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Through the Looking Glass

Wednesday, February 7, 2007



The woods is lovely, stark and deep. Black and white it is, with the occasional Christmas fern frond to break the monochrome. Water that's still open is black, none blacker; no skylight here. I open up the camera's eye as far as it will go.
It is silent. I see only two birds on this evening walk, both of them winter wrens, tiny motes of chestnut with almost forgotten tails, about the size of a pompon on a mariachi sombrero. Their calls are bold, a loud, ringing CHEMP! The perfect bird for this colorless fastness. They seem to wonder why Baker and I are here.

We are here for patterns. There are no bobcat tracks, as there were this time last year. I don't make it all the way down to the rock overhang, so that doesn't mean there are no bobcats. I stay in the upper reaches of our nameless stream, bewitched by black and white.

Castles of icicles hang from every ledge. They're big; here's Chet for scale. They're Tyrannosaurus teeth, shiny and clean.

I am walking, looking down at the ice, and stop dead. A happy dog cavorts before an ivory-billed woodpecker, inviting it to play. I have passed through the looking glass.
This is another kingdom, where my most heartfelt questions are answered in riddles. Normally, when I walk in the woods, my mind goes blank, the better to take in what I see, hear, and smell. Tonight, I'm taking it in, but there's an ambient rumble going on. I'm contemplating the source of happiness. Where does it come from? This is not as simple a question as it might seem.

From what I've seen, I think that happiness is something like the ability to sing. If you can't carry a tune, nobody can show you how to do it reliably. They could sing and sing in tune right in your ear, and you could try to match the pitch, but if you're tone-deaf, and unable to produce a true note yourself, it's not going to give you a song.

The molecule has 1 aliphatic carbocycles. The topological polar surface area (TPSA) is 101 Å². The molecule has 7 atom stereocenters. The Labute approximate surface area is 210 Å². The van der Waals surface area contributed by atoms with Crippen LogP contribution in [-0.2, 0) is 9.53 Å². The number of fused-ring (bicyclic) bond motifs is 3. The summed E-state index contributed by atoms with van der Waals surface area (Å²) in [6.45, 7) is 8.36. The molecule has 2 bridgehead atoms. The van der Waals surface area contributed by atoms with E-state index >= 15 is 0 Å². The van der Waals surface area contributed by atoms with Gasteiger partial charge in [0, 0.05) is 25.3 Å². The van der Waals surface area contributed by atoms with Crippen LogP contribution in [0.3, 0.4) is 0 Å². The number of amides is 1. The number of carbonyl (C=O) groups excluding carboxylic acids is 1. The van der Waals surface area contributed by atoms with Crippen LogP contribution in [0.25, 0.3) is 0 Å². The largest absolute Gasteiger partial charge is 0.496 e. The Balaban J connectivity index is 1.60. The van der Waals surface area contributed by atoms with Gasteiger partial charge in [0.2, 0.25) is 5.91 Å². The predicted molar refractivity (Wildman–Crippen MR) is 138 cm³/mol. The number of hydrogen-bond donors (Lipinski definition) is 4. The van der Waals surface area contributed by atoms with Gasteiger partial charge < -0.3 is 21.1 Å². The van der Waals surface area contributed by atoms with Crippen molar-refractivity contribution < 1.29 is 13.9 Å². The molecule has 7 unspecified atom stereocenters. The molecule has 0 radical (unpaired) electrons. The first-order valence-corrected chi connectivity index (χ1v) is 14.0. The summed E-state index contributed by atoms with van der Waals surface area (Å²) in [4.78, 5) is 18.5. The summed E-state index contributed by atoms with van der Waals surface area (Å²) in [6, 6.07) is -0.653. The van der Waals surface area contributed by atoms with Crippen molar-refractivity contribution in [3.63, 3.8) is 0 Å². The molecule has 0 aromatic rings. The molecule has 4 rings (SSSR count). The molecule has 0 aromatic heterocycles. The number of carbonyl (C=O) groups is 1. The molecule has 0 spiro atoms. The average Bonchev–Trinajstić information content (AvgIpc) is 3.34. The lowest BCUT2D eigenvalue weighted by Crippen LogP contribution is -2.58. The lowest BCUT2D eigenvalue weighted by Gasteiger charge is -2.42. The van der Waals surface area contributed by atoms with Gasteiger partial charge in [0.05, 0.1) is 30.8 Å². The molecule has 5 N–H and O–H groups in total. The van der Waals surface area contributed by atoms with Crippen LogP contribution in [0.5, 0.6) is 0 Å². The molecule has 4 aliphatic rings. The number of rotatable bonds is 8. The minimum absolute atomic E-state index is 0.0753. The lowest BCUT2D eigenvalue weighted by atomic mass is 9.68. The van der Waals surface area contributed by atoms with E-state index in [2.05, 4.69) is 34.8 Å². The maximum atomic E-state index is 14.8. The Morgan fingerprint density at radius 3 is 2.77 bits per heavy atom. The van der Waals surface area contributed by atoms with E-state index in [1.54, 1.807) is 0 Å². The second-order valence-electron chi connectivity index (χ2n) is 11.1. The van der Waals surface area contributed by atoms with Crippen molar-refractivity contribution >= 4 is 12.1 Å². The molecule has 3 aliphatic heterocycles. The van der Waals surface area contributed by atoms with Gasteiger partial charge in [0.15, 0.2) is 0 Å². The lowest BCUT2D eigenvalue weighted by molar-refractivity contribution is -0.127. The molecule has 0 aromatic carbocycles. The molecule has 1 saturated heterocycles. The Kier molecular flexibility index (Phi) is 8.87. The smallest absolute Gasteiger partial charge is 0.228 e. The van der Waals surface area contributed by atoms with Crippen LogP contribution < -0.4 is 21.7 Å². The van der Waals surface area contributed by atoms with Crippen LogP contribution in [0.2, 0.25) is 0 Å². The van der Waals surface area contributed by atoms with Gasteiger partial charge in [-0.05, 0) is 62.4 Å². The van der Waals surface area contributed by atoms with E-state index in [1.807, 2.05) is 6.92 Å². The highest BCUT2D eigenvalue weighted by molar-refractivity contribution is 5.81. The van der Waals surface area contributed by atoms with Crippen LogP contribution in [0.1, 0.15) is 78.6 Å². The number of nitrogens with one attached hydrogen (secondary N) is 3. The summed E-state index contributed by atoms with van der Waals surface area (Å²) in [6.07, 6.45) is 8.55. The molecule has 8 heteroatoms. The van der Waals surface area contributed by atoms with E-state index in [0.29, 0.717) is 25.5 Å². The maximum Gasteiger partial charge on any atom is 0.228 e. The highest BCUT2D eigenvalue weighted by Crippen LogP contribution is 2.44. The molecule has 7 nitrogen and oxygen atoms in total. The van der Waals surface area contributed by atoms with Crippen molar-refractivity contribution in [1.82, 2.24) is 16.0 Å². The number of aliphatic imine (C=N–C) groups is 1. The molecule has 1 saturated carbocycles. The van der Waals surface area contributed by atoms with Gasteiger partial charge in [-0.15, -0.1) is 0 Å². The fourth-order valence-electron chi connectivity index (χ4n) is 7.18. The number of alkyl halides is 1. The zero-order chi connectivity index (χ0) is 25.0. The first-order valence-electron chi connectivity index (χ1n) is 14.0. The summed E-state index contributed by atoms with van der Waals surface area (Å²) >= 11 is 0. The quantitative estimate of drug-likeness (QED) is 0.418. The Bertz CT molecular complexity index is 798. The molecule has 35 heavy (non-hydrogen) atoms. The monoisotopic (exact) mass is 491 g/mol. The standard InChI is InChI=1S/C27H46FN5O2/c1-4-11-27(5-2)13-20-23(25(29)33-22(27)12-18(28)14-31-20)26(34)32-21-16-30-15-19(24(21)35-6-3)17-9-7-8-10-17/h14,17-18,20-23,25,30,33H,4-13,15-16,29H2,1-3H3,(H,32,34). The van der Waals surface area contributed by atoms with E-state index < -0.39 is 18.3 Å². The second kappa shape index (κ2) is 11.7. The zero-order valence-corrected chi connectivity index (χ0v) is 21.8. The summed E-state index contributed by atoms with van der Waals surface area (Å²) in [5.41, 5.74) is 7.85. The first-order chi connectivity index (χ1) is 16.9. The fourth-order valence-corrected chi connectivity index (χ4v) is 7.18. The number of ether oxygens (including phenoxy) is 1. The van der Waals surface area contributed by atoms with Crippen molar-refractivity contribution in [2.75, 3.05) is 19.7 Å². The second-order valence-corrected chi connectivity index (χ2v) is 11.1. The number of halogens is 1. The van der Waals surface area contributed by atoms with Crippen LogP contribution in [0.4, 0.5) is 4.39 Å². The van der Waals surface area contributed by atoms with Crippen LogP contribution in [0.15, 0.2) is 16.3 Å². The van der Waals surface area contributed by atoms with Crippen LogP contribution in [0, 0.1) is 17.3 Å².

Shila says that Buddhist teachings hold that nobody else can make you happy, but nobody else should be able to make you unhappy, either. Both happiness and unhappiness come from within. Thinking about this, it fits with the Buddhist teacher, sitting alone on a mountaintop, self-contained. It is, though, an enormous prospect to contemplate, a call to self-reliance that seems pretty extreme.

I don't know why I need to generalize about life. Writing is, in large part, coming up with generalizations. It cuts complex things up into bits we can digest. I don't know if this new one of mine is true. I suspect the Buddhist idea is true. For now, it feels like some kind of answer.

Why the happy dog? Why the silent woodpecker? There's an answer hiding somewhere in the black and white forest, and I can't get to it tonight.

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